What do I do about pastoral care during a time of pandemic?
What do I do about wedding and funerals?
What do I do about wedding and funerals?
These are challenging questions in a challenging time. One of the strengths of church has always been its gift of community. And it is in community that we find the care for our souls, minds, and bodies. There are moments when people’s need for the care of their church and their pastor is crucial and pivotal. Death is one of those. Crisis is one of these. Both are woven into the fabric of this pandemic. Many pastors are struggling and want to know how to provide pastoral and spiritual care.
We are guided by principles that draw upon the wisdom and insight of health care professionals. We want to be aware of the risk of becoming ill. They teach us how. We want to be aware of the risk of becoming a source of infection to others (either as an individual carrier or from a contaminated surface in our buildings.) They teach us caution.
We have learned that this is a constantly changing situation with daily updating guidance and guidelines to ‘flatten the curve’. They come to us constantly from local, state and federal officials in both government and the health care industry. So because this pandemic creates such a fluid situation that could change in a day or a week, we offer these as our current recommendations:
- We encourage churches to continue to suspend in person worship in keeping with the guidance from Federal and State officials. We are grateful for the adaptations and creativity that our churches are sharing with each other during this time. You can find more resources for online and creative worship approaches on our website.
- We encourage pastors to take care of themselves and their families. Following the guidelines for social distancing and healthy practices is a start. There are times when the stress and burden and fear can be paralyzing and overwhelming. That is a normal reaction to an abnormal situation. In this time of crisis there is a heightened need to ensure that pastors attend to the sabbath that provides rest and renewal. And there is a heightened need to connect with colleagues who share our struggles and offer support. (Visit this section of our website for information on pastoral check-in hours being held by the Mass. Council of Churches)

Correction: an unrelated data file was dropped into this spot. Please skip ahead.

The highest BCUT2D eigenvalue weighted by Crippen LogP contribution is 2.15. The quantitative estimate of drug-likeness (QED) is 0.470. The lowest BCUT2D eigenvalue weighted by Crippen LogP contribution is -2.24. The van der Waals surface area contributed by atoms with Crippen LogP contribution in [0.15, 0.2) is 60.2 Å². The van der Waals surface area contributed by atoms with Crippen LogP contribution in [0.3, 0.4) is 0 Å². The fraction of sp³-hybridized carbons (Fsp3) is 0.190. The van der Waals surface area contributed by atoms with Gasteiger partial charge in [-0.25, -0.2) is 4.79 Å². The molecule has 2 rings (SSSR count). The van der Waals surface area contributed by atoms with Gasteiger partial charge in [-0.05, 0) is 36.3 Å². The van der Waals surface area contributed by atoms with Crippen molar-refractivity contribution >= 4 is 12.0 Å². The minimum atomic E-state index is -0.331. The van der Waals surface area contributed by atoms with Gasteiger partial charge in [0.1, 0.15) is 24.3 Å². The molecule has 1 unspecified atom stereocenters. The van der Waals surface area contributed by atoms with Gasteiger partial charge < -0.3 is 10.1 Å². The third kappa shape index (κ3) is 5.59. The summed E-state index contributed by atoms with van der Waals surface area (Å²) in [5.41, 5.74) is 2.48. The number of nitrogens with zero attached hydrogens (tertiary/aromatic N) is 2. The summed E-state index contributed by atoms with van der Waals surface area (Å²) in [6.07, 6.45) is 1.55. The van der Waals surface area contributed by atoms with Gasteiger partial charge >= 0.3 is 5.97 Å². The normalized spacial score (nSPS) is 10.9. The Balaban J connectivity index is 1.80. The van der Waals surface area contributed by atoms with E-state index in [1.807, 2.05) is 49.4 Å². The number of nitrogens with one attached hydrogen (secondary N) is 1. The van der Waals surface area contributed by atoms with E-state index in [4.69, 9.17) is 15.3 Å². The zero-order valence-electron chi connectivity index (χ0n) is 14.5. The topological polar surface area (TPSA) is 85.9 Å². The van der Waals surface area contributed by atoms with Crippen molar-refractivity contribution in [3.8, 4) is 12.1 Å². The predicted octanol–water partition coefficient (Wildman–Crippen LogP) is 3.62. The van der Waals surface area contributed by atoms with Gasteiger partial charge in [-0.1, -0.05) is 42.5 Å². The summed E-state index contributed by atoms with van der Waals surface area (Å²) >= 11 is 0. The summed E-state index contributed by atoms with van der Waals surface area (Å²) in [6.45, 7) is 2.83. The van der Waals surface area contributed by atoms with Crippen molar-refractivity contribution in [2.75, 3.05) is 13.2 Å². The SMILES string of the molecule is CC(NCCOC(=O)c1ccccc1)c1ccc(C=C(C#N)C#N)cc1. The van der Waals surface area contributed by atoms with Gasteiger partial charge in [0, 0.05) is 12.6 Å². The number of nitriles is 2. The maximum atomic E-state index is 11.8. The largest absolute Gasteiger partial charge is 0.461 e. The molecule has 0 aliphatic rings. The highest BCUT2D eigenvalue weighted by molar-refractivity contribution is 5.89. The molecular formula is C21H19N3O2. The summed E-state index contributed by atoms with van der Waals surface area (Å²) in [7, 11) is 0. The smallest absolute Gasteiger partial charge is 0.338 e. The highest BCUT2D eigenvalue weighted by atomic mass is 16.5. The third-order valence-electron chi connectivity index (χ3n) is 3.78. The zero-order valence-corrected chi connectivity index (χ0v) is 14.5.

- We encourage churches to suspend church meetings and events, rites and rituals that would gather more than 10 people at the same time in the same place. You can find some guidance for conducting business and committee/board votes on this section of our website.
- We encourage pastors and church leaders to refrain from in person visits with church or community members. We encourage instead that pastoral and spiritual care be conducted via phone calls, online video conferencing, letters, emails, etc. Many people are finding creative ways to form authentic and powerful community through online tools. In this time of social isolation created by social distancing, we encourage all of our church leaders to discover and share new ways to safely gather people using the online technology and social media that are available to us.
- We encourage churches to refrain from weddings and funerals that would gather more than 10 people at the same time and the same place. You may find additional guidance from your local funeral directors and local health agents related to public gatherings. Some links you may find helpful:
- Our National UCC has developed a very helpful guide for pastoral and spiritual care during pandemics available via Google docs here.
- Our siblings in the Presbyterian offer this additional insight from https://www.pcusa.org/covid19/
“Funerals:. The PC(USA) Office of Theology and Worship sought guidance from Thomas G. Long, author of Accompany Them with Singing: The Christian Funeral and The Good Funeral: Death, Grief, and the Community of Care (with Thomas Lynch), and provides the following guidelines based on his response. ‘At the time of death, have a very small group of family accompany the body/ashes to the place of interment. Once people are gathering in public again, have a memorial service that begins with recounting the story of the earlier interment. The body of the deceased is honored and accompanied; concerns about public health are met; and there will one day be a time for a wider, public witness to the resurrection’. See other useful information from the National Funeral Directors Association.”
The Rev. Don Remick is Bridge Conference Minister